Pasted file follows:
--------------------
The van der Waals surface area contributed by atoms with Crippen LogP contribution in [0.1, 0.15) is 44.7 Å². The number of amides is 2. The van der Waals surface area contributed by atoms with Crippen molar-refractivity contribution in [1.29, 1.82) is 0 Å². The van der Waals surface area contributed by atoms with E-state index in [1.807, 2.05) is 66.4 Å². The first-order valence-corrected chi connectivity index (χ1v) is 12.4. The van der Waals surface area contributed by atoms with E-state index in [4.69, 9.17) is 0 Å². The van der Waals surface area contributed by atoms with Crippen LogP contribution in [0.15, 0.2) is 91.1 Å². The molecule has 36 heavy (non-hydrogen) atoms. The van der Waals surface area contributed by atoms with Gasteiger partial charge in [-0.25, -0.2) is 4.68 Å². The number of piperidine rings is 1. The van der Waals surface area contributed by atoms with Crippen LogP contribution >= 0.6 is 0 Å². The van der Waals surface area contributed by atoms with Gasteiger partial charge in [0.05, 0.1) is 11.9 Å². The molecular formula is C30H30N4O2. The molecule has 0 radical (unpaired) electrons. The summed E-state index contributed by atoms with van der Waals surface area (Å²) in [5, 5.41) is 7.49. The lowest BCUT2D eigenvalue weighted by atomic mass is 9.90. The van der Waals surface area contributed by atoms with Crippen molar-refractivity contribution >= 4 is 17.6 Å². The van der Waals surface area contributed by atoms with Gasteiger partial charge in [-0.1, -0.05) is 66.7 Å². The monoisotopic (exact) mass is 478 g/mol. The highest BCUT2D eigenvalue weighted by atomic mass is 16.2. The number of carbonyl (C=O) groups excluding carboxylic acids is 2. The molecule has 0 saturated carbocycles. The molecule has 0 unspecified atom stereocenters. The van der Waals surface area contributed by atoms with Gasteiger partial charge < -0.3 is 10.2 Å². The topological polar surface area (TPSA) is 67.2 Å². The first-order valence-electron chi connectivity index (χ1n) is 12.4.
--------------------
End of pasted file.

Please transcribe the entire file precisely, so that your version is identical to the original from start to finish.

The van der Waals surface area contributed by atoms with Crippen LogP contribution in [0.1, 0.15) is 44.7 Å². The number of amides is 2. The van der Waals surface area contributed by atoms with Crippen molar-refractivity contribution in [1.29, 1.82) is 0 Å². The van der Waals surface area contributed by atoms with E-state index in [1.807, 2.05) is 66.4 Å². The first-order valence-corrected chi connectivity index (χ1v) is 12.4. The van der Waals surface area contributed by atoms with E-state index in [4.69, 9.17) is 0 Å². The van der Waals surface area contributed by atoms with Crippen LogP contribution in [0.15, 0.2) is 91.1 Å². The molecule has 36 heavy (non-hydrogen) atoms. The van der Waals surface area contributed by atoms with Gasteiger partial charge in [-0.25, -0.2) is 4.68 Å². The number of piperidine rings is 1. The van der Waals surface area contributed by atoms with Crippen LogP contribution >= 0.6 is 0 Å². The van der Waals surface area contributed by atoms with Gasteiger partial charge in [0.05, 0.1) is 11.9 Å². The molecular formula is C30H30N4O2. The molecule has 0 radical (unpaired) electrons. The summed E-state index contributed by atoms with van der Waals surface area (Å²) in [5, 5.41) is 7.49. The lowest BCUT2D eigenvalue weighted by atomic mass is 9.90. The van der Waals surface area contributed by atoms with Crippen molar-refractivity contribution >= 4 is 17.6 Å². The van der Waals surface area contributed by atoms with Gasteiger partial charge in [-0.1, -0.05) is 66.7 Å². The monoisotopic (exact) mass is 478 g/mol. The highest BCUT2D eigenvalue weighted by atomic mass is 16.2. The number of carbonyl (C=O) groups excluding carboxylic acids is 2. The molecule has 0 saturated carbocycles. The molecule has 0 unspecified atom stereocenters. The van der Waals surface area contributed by atoms with Gasteiger partial charge < -0.3 is 10.2 Å². The topological polar surface area (TPSA) is 67.2 Å². The first-order valence-electron chi connectivity index (χ1n) is 12.4.